Nor must I here omit that beautiful Circumstance of his bursting out in Tears, upon his Survey of those innumerable Spirits whom he had involved in the same Guilt and Ruin with himself.
--He now prepared To speak; whereat their doubled ranks they bend From wing to wing, and half enclose him round With all his Peers: Attention held them mute. Thrice he assayed, and thrice in spite of Scorn Tears such as Angels weep, burst forth--
The Catalogue of Evil Spirits has abundance of Learning in it, and a very agreeable turn of Poetry, which rises in a great measure from [its ] describing the Places where they were worshipped, by those beautiful Marks of Rivers so frequent among the Ancient Poets. The Author had doubtless in this place Homers Catalogue of Ships, and Virgil's List of Warriors, in his View. The Characters of Moloch and Belial prepare the Readers Mind for their respective Speeches and Behaviour in the second and sixth Book. The Account of Thammuz is finely Romantick, and suitable to what we read among the Ancients of the Worship which was paid to that Idol.
--Thammuz came next behind. Whose annual Wound in Lebanon allured The Syrian Damsels to lament his fate, In amorous Ditties all a Summers day, While smooth Adonis from his native Rock Ran purple to the Sea, supposed with Blood Of Thammuz yearly wounded: the Love tale Infected Zion's Daughters with like Heat, Whose wanton Passions in the sacred Porch Ezekiel saw, when by the Vision led His Eye survey'd the dark Idolatries Of alienated Judah.--
The Reader will pardon me if I insert as a Note on this beautiful Passage, the Account given us by the late ingenious Mr. Maundrell  of this Ancient Piece of Worship, and probably the first Occasion of such a Superstition.
We came to a fair large River--doubtless the Ancient River Adonis, so famous for the Idolatrous Rites performed here in Lamentation of Adonis. We had the Fortune to see what may be supposed to be the Occasion of that Opinion which Lucian relates, concerning this River, viz. That this Stream, at certain Seasons of the Year, especially about the Feast of Adonis, is of a bloody Colour; which the Heathens looked upon as proceeding from a kind of Sympathy in the River for the Death of Adonis, who was killed by a wild Boar in the Mountains, out of which this Stream rises. Something like this we saw actually come to pass; for the Water was stain'd to a surprizing Redness; and, as we observ'd in Travelling, had discolour'd the Sea a great way into a reddish Hue, occasion'd doubtless by a sort of Minium, or red Earth, washed into the River by the Violence of the Rain, and not by any Stain from Adonis's Blood.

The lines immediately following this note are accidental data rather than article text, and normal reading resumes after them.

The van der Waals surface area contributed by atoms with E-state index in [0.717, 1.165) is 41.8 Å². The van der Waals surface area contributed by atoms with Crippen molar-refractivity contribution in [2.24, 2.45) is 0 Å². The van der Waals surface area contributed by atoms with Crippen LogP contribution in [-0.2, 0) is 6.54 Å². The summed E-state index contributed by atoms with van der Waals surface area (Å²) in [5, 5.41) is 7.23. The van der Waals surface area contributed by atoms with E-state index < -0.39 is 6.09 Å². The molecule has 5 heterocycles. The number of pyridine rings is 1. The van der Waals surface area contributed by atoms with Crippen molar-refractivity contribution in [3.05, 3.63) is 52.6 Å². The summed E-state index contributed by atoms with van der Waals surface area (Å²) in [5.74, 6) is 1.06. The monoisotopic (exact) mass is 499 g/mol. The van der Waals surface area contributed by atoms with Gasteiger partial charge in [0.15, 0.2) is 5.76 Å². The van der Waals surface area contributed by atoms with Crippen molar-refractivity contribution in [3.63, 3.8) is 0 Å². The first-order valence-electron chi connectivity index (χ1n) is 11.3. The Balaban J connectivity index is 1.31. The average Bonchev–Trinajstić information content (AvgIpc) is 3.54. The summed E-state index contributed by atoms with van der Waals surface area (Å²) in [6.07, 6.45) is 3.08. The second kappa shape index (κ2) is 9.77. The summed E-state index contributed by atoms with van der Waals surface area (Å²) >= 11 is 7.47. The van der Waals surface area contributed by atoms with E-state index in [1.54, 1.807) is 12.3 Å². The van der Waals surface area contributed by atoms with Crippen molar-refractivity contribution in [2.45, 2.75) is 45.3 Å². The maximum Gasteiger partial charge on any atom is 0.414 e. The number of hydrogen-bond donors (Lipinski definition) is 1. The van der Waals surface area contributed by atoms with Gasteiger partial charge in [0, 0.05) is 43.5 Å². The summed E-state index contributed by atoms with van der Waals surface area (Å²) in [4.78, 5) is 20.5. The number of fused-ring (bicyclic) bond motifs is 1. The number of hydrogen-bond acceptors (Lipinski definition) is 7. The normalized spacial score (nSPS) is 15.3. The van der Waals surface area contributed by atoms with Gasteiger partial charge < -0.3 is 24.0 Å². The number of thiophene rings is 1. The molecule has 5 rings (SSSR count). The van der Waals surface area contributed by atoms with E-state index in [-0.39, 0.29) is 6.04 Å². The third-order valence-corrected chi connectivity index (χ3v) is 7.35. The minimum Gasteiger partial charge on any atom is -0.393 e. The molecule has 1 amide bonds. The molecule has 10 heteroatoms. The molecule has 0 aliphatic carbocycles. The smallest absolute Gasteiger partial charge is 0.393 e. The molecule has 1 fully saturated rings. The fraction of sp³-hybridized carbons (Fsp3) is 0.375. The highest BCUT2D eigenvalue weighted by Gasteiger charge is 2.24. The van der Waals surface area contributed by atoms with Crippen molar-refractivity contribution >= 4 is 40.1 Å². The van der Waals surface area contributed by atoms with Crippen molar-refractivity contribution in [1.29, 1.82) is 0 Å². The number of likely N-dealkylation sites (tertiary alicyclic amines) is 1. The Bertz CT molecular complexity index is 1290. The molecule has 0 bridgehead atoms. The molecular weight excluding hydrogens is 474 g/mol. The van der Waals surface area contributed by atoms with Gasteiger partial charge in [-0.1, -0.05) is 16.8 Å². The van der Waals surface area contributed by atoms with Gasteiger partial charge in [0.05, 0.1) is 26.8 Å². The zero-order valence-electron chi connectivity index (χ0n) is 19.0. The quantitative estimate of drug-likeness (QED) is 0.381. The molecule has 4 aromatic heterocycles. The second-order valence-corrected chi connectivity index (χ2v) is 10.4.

The Passage in the Catalogue, explaining the manner how Spirits transform themselves by Contractions or Enlargement of their Dimensions, is introduced with great Judgment, to make way for several surprizing Accidents in the Sequel of the Poem. There follows one, at the very End of the first Book, which is what the French Criticks call Marvellous, but at the same time probable by reason of the Passage last mentioned. As soon as the Infernal Palace is finished, we are told the Multitude and Rabble of Spirits immediately shrunk themselves into a small Compass, that there might be Room for such a numberless Assembly in this capacious Hall. But it is the Poets Refinement upon this Thought which I most admire, and which is indeed very noble in its self. For he tells us, that notwithstanding the vulgar, among the fallen Spirits, contracted their Forms, those of the first Rank and Dignity still preserved their natural Dimensions.
Thus incorporeal Spirits to smallest Forms Reduced their Shapes immense, and were at large, Though without Number, still amidst the Hall Of that Infernal Court. But far within, And in their own Dimensions like themselves, The great Seraphick Lords and Cherubim, In close recess and secret conclave sate, A thousand Demy-Gods on Golden Seats, Frequent and full--
The Character of Mammon and the Description of the Pandæmonium, are full of Beauties.
There are several other Strokes in the first Book wonderfully poetical, and Instances of that Sublime Genius so peculiar to the Author. Such is the Description of Azazel's Stature, and of the Infernal Standard, which he unfurls; as also of that ghastly Light, by which the Fiends appear to one another in their Place of Torments.
The Seat of Desolation, void of Light, Save what the glimmring of those livid Flames Casts pale and dreadful--
The Shout of the whole Host of fallen Angels when drawn up in Battel Array:
--The universal Host up sent A Shout that tore Hells Concave, and beyond Frighted the reign of Chaos and old Night.
The Review, which the Leader makes of his Infernal Army:
--He thro the armed files Darts his experienc'd eye, and soon traverse The whole Battalion mews, their Order due, Their Visages and Stature as of Gods. Their Number last he sums; and now his Heart Distends with Pride, and hardning in his strength Glories--
The Flash of Light which appear'd upon the drawing of their Swords:
He spake: and to confirm his words outflew Millions of flaming Swords, drawn from the thighs Of mighty Cherubim; the sudden Blaze Far round illumin'd Hell--
The sudden Production of the Pandæmonium;